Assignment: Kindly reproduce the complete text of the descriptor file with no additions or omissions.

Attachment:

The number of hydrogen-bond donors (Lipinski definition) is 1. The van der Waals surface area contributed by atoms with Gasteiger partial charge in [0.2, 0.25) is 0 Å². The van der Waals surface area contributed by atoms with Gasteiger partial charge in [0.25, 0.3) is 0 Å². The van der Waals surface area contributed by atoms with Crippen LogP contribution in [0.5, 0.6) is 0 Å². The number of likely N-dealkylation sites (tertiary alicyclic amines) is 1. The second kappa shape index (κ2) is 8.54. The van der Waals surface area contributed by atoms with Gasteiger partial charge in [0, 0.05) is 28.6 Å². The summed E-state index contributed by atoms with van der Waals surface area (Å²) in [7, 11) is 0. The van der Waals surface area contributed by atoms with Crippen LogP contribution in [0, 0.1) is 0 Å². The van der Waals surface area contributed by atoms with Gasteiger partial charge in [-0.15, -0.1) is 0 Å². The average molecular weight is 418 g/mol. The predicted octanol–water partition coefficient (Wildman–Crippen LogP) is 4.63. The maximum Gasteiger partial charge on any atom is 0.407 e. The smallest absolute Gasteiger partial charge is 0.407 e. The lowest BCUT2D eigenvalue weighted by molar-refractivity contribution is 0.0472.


The number of hydrogen-bond donors (Lipinski definition) is 1. The van der Waals surface area contributed by atoms with Gasteiger partial charge in [0.2, 0.25) is 0 Å². The van der Waals surface area contributed by atoms with Gasteiger partial charge in [0.25, 0.3) is 0 Å². The van der Waals surface area contributed by atoms with Crippen LogP contribution in [0.5, 0.6) is 0 Å². The number of likely N-dealkylation sites (tertiary alicyclic amines) is 1. The second kappa shape index (κ2) is 8.54. The van der Waals surface area contributed by atoms with Gasteiger partial charge in [0, 0.05) is 28.6 Å². The summed E-state index contributed by atoms with van der Waals surface area (Å²) in [7, 11) is 0. The van der Waals surface area contributed by atoms with Crippen LogP contribution in [0, 0.1) is 0 Å². The van der Waals surface area contributed by atoms with Gasteiger partial charge in [-0.15, -0.1) is 0 Å². The average molecular weight is 418 g/mol. The predicted octanol–water partition coefficient (Wildman–Crippen LogP) is 4.63. The maximum Gasteiger partial charge on any atom is 0.407 e. The smallest absolute Gasteiger partial charge is 0.407 e. The lowest BCUT2D eigenvalue weighted by molar-refractivity contribution is 0.0472.